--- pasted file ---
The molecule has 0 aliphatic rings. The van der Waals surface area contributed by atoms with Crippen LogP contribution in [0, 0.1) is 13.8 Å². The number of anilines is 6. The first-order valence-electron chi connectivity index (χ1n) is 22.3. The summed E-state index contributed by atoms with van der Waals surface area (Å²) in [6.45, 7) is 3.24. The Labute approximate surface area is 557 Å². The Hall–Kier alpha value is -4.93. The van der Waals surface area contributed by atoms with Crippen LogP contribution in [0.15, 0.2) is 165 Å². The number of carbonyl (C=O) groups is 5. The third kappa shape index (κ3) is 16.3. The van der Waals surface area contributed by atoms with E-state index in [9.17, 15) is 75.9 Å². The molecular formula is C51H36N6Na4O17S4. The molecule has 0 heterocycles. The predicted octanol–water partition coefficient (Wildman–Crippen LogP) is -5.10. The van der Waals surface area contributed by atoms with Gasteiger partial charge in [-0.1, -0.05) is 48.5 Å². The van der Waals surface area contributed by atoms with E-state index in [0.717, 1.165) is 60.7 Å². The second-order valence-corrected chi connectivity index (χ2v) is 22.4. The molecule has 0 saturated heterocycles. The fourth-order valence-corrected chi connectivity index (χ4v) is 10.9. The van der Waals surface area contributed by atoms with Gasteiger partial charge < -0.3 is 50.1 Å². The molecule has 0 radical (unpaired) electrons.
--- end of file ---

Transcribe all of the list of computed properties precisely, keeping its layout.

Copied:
The molecule has 0 aliphatic rings. The van der Waals surface area contributed by atoms with Crippen LogP contribution in [0, 0.1) is 13.8 Å². The number of anilines is 6. The first-order valence-electron chi connectivity index (χ1n) is 22.3. The summed E-state index contributed by atoms with van der Waals surface area (Å²) in [6.45, 7) is 3.24. The Labute approximate surface area is 557 Å². The Hall–Kier alpha value is -4.93. The van der Waals surface area contributed by atoms with Crippen LogP contribution in [0.15, 0.2) is 165 Å². The number of carbonyl (C=O) groups is 5. The third kappa shape index (κ3) is 16.3. The van der Waals surface area contributed by atoms with E-state index in [9.17, 15) is 75.9 Å². The molecular formula is C51H36N6Na4O17S4. The molecule has 0 heterocycles. The predicted octanol–water partition coefficient (Wildman–Crippen LogP) is -5.10. The van der Waals surface area contributed by atoms with Gasteiger partial charge in [-0.1, -0.05) is 48.5 Å². The van der Waals surface area contributed by atoms with E-state index in [0.717, 1.165) is 60.7 Å². The second-order valence-corrected chi connectivity index (χ2v) is 22.4. The molecule has 0 saturated heterocycles. The fourth-order valence-corrected chi connectivity index (χ4v) is 10.9. The van der Waals surface area contributed by atoms with Gasteiger partial charge < -0.3 is 50.1 Å². The molecule has 0 radical (unpaired) electrons.